|SCHNABLE, PATRICK - Iowa State University|
|FULTON, ROBERT - Washington University School Of Medicine|
|STEIN, JOSHUA - Cold Spring Harbor Laboratory|
|WEI, FUSHENG - University Of Arizona|
|PASTERNAK, SHIRAN - Cold Spring Harbor Laboratory|
|LIANG, CHENGZHI - Cold Spring Harbor Laboratory|
|WING, ROD - University Of Arizona|
|WILSON, RICHARD - Washington University School Of Medicine|
|ZHANG, LIFANG - Cold Spring Harbor Laboratory|
|CHIA, JER-MING - Cold Spring Harbor Laboratory|
|NARECHANIA, APURVA - Cold Spring Harbor Laboratory|
Submitted to: Science
Publication Type: Peer Reviewed Journal
Publication Acceptance Date: 10/30/2009
Publication Date: 11/20/2009
Citation: Schnable, P., Ware, D., Fulton, R.S., Stein, J.C., Wei, F., Pasternak, S., Liang, C., Wing, R., Wilson, R., Zhang, L., Chia, J., Narechania, A. 2009. The B73maize genome: complexity, diversity, dynamics. Science. 326(5956):1112-1115.
Interpretive Summary: We are reporting the release of the sequence and analysis of corn, which is the largest and most repetitive plant genome, 85%, to be sequenced to date. Ninety nine percent of the gene annotations are found in the context of their respective chromosome positions based on the integrated genetic, optical and physical maps. Analysis of the genome sequence provides us some information on the evolution of the maize, specifically how retrotransposons have affected the size and organization as well as how the ancestor of modern maize, once contained two genomes, an ancestral polyploid, returned to a diploid state, demonstrating and uneven pattern of loss of genes between the two ancestral genomes. Comparative mapping between several other corn genomes suggests that each of these genomes may contain unique sequences that contribute to specific maize traits as well as the well known phenomenon of “heterosis” or “hybrid vigor”.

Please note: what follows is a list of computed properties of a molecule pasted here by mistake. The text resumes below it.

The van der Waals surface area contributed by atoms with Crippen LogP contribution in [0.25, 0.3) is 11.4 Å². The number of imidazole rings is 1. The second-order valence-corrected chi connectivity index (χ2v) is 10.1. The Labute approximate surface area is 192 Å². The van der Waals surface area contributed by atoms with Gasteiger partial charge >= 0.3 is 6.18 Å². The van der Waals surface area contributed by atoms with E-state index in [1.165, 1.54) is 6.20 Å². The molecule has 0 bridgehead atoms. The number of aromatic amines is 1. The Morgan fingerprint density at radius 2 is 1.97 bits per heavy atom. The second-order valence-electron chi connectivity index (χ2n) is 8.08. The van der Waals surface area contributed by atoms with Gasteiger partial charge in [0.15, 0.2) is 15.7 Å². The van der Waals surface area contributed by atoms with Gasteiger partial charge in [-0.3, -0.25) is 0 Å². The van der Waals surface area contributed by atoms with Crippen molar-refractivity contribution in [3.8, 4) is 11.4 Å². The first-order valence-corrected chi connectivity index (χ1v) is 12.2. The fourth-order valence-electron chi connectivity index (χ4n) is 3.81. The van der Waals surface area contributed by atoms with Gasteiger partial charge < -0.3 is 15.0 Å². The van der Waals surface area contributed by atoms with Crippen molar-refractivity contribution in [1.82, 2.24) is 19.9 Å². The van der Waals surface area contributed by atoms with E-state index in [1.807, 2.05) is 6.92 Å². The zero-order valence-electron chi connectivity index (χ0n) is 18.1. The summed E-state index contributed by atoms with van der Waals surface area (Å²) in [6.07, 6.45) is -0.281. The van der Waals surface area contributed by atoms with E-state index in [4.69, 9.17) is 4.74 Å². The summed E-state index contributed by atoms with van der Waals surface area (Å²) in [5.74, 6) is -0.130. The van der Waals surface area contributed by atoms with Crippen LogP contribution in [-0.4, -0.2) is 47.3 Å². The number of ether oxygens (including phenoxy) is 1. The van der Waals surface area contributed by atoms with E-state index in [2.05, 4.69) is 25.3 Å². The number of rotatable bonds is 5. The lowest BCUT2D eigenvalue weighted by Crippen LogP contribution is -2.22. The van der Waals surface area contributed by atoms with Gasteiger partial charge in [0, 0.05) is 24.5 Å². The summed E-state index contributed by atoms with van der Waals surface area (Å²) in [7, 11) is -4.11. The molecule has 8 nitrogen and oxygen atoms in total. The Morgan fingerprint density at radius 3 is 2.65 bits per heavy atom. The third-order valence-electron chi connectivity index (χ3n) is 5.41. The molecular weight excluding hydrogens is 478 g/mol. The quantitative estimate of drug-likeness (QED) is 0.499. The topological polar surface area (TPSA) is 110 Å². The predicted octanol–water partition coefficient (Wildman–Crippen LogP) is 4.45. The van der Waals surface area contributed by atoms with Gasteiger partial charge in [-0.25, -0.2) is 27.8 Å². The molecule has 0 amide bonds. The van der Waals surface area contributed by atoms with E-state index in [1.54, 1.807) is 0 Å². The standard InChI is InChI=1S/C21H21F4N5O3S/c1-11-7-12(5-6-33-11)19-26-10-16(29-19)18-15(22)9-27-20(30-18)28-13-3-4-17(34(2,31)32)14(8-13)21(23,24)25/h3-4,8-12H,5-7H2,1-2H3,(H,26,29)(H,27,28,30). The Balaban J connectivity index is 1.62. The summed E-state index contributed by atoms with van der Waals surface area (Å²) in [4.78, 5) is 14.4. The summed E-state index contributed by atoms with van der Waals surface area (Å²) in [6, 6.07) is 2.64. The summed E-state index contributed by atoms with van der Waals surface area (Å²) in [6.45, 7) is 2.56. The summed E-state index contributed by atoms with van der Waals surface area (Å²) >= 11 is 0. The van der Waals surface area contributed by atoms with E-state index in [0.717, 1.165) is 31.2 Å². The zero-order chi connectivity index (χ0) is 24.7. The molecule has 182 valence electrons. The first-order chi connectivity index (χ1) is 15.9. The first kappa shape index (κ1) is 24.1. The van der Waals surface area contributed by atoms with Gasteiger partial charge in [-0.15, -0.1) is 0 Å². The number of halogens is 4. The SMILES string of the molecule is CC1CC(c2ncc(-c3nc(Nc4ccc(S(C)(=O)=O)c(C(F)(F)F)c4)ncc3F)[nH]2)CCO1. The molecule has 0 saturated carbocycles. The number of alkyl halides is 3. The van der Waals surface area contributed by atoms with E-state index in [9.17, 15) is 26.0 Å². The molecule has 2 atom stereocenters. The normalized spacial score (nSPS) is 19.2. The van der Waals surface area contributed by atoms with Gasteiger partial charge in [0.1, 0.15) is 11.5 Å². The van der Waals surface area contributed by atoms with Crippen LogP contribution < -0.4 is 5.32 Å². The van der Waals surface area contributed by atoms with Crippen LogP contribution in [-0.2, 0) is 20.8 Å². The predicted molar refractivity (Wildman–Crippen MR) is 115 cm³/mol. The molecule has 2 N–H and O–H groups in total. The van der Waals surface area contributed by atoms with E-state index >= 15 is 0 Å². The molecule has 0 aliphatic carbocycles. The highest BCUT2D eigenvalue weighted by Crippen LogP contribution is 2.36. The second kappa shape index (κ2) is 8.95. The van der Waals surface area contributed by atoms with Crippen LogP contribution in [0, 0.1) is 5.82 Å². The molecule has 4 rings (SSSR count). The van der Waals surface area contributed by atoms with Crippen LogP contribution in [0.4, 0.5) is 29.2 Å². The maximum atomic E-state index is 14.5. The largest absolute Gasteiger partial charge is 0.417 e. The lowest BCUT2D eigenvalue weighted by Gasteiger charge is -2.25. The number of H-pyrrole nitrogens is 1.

Technical Abstract: We report the nucleotide sequence of the maize (Zea mays cv. B73) genome, the largest and most structurally diverse of plants to be sequenced. ~32,540 genes are predicted, 99.8% of which are placed on chromosomes assembled from integrated physical, genetic and optical maps. Nearly 85% of the genome comprises over a thousand new families of transposons, that are dispersed non-randomly across the genome. The sequence reveals how retrotransposons might affect the composition, size and position of centromeres, and provides a snapshot of evolutionary processes that have returned an ancient allotetraploid to a genetically diploid state, including dramatically uneven gene losses between sister duplicated regions. Comparative sequencing revealed hundreds of haplotype-specific single-copy, expressed genes that may contribute to heterosis and the extraordinary phenotypic diversity of maize.